Quarantine Survival Guide: How To Beat The Cabin Fever

March 21, 2020

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Due to the worldwide pandemic of COVID-19, many countries have imposed community quarantine. As we are practicing social distancing and our abilities to go to outside are restricted, many of us have felt the "cabin fever" in one way or the other. What exactly is cabin fever?

Cabin fever is not categorized as a Psychological disorder yet. However, its origins date back to the early 1800s when people were home bound due to the typhus fever. It is the unpleasant feeling experienced by a person in isolation for a period of time. It was recently described by Mr. Vaile Wright, who is a Psychologist and a Director of clinical research and quality at the American Psychological Association.

According to him, cabin fever: "involves a range of negative emotions and distress related to restricted movement: irritability, boredom, some hopelessness and even, behaviorally, restlessness and difficulty concentrating. Those would be the constellation of symptoms one might expect if they were feeling that way."

Many people can perceive being in a quarantine as being trapped in an isolation chamber created to protect us. Boredom, irritability, and hopelessness are some of the most common emotions you see on social media platforms these days. It is perfectly normal to be scared when faced with this serious pandemic that has taken many lives. Know that your feelings are valid.

Furthermore, your personality and temperament are significant factors that can affect how quickly you develop these kinds of emotions. If you are more extroverted in nature and are not used to being at home, you are more likely to be prone to cabin fever. 

Wrapped with these feelings of discomfort, how can an individual rise above the situation? What worked for me is the restructuring of my thoughts. I focused on what I can control, which are my thoughts and actions. My heart melts for the people who are employed by the "no work, no pay" system. Hence, I put my energy to good use by helping these people and by donating to causes that give back to the heroic healthcare workers. These frontliners put their lives on the line so we can safely rest in our own homes. They should be commended for their dedication and bravery.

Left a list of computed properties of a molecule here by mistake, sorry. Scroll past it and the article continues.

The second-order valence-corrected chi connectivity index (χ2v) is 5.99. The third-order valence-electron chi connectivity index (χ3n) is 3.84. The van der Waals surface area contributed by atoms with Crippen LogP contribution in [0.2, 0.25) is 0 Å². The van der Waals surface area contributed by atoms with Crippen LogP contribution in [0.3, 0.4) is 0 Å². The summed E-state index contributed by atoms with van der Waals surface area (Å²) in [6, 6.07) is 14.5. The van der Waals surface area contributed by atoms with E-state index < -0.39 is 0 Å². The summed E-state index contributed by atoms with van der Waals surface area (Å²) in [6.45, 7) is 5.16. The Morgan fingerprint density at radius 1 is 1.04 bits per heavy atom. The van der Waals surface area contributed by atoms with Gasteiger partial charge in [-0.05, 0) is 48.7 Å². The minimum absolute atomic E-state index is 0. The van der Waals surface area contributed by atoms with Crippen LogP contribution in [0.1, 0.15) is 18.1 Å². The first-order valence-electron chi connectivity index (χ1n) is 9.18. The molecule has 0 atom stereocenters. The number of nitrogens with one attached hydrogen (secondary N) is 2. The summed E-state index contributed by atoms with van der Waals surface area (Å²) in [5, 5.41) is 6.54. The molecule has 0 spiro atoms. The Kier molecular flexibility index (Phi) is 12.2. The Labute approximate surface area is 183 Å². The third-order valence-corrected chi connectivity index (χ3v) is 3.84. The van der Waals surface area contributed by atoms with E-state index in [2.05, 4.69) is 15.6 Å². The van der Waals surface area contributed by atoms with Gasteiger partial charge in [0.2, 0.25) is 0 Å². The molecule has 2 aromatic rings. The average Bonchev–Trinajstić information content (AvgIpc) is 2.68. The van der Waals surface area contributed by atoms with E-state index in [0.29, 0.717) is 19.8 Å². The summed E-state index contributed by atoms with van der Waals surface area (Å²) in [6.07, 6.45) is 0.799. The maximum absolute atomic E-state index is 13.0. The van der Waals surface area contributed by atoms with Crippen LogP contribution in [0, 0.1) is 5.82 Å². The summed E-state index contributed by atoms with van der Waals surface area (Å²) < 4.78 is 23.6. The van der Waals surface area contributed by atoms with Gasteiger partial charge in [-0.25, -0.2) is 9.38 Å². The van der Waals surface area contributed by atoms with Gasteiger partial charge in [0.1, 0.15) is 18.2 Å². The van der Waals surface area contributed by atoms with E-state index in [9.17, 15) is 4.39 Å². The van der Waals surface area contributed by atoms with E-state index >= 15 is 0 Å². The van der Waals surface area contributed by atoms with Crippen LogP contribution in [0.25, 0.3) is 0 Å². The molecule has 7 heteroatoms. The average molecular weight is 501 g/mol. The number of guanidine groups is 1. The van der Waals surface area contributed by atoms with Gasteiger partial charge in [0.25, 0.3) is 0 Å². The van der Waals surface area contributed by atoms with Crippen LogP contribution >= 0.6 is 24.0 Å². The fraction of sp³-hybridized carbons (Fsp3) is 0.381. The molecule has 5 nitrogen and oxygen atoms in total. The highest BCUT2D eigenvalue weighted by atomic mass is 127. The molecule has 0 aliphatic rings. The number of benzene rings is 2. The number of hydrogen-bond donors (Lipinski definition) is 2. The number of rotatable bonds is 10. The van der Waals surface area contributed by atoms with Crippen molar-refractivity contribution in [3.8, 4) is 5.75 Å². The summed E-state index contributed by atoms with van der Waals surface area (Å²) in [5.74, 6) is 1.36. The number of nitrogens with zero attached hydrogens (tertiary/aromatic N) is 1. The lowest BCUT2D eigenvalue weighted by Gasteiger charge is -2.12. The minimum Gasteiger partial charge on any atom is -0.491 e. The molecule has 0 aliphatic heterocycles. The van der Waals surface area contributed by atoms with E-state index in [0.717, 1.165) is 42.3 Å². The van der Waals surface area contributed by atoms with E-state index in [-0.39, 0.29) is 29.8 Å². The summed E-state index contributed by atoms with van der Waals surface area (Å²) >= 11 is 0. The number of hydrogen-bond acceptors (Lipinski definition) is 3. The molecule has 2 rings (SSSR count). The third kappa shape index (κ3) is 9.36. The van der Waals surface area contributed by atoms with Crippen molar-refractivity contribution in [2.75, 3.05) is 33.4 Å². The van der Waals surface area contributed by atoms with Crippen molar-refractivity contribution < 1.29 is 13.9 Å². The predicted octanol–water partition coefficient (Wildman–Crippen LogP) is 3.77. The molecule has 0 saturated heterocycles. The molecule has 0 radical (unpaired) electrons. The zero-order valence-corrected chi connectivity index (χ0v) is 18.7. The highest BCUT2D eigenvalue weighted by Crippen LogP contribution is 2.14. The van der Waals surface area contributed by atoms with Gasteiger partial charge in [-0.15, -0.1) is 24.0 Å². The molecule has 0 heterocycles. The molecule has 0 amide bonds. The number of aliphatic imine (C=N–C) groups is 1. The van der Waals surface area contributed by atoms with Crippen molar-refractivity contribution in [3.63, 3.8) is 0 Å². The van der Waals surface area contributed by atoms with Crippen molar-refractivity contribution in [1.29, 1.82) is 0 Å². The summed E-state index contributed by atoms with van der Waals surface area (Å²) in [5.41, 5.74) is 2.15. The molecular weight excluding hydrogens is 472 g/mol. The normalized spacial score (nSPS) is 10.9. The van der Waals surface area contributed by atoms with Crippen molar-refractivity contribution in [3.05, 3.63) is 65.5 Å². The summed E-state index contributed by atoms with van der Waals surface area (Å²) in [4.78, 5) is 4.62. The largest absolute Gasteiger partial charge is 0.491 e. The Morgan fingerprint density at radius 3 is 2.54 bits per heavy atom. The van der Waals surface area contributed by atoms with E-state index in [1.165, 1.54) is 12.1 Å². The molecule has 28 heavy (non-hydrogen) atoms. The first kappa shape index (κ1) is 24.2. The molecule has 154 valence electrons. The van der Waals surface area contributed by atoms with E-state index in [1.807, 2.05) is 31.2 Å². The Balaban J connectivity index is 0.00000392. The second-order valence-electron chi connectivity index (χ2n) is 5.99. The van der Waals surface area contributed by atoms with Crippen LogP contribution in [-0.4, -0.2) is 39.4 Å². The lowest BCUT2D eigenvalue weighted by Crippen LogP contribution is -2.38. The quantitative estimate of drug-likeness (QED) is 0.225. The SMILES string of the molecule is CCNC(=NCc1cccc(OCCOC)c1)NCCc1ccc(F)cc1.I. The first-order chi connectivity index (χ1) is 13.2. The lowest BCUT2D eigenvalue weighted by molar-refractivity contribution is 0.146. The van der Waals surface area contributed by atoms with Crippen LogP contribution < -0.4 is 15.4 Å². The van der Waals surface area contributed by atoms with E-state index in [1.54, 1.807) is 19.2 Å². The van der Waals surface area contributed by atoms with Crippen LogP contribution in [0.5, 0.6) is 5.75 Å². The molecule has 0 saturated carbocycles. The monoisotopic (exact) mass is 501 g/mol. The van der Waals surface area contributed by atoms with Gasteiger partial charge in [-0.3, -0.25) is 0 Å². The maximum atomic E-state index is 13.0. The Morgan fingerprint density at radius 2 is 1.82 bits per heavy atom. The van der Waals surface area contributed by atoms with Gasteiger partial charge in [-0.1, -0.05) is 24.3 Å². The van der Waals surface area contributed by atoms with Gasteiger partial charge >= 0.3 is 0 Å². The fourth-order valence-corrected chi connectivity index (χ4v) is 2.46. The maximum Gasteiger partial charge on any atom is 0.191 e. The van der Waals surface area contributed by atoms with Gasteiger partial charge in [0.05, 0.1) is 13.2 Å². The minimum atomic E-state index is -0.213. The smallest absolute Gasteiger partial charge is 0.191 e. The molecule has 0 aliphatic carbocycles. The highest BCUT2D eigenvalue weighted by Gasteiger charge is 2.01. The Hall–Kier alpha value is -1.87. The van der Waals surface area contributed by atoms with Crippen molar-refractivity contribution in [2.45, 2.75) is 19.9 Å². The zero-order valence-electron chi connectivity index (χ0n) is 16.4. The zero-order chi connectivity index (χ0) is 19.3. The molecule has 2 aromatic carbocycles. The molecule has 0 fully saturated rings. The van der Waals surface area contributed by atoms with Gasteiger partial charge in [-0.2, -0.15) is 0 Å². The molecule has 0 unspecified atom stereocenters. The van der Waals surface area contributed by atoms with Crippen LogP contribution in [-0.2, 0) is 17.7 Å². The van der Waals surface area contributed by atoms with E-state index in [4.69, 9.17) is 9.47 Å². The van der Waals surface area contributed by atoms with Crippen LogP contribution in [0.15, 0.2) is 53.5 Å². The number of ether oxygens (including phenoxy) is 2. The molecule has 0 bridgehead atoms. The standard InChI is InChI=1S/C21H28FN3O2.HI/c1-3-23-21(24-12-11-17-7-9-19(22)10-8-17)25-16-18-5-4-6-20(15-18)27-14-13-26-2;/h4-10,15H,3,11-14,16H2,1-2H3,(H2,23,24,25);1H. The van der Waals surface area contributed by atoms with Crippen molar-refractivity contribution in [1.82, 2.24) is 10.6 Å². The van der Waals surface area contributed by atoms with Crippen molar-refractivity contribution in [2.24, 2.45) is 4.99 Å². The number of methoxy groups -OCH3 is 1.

Secondly, since most companies are employing the "work from home" system, it is best to establish a routine. Do not treat this current situation as a vacation. Instead, follow a concrete schedule that dictates the flow of your day. For instance, I usually take the 7 am to 4 pm shift or the 8 am to 5 pm shift. I found that re-decorating my room and turning it to an office helped me to stay in the zone. 

Mixing up your living space can help you beat the boredom that comes with the cabin fever. Revamp your old furniture or DIY your home decorations every week. Invite your family members in these  artistic projects so you can make your home feel fresh every now and then. Use the resources which are readily available to you. 

Thirdly, I dedicate a portion of my time to go on a quick walk within our driveway. I do this to get some Vitamin D and to breathe fresh air. Social distancing does not mean that you have to completely isolate yourselves indoors. You can still walk in your driveway provided that you are following strict preventive measures. Please wear a mask when you are going outside of your house and sanitize as soon as you go inside. 

Fourthly, you must maintain communication with others. Staying connected through online platforms is important to survive this tough situation. Whether you want to send virtual texts and Tiktoks to your loved ones or join video conferences and online communities with your friends, connecting to others can help you manage your frustrations. Moreover, take it as an opportunity to show how much you care about a person. You do not what can happen tomorrow!

Lastly, it helps to embrace and accept the feelings of discomfort. I know it is easier said than done! Part of what makes the cabin fever challenging right now is that we do not know how long this pandemic will last. You can feel hopeless today and feel better tomorrow as you get to understand the situation better. There is a learning curve to dealing with the cabin fever. You need to accept that being in quarantine and practicing social distancing is the new norm in order to lengthen the lifespan of humanity. The sooner you can get to a place of acceptance, the sooner you will be able to find things that are in your control.

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Remember that what you are going through is temporary and will not last forever. Personally, I am so excited to go out once more and experience everything as if I am experiencing these for the first time.

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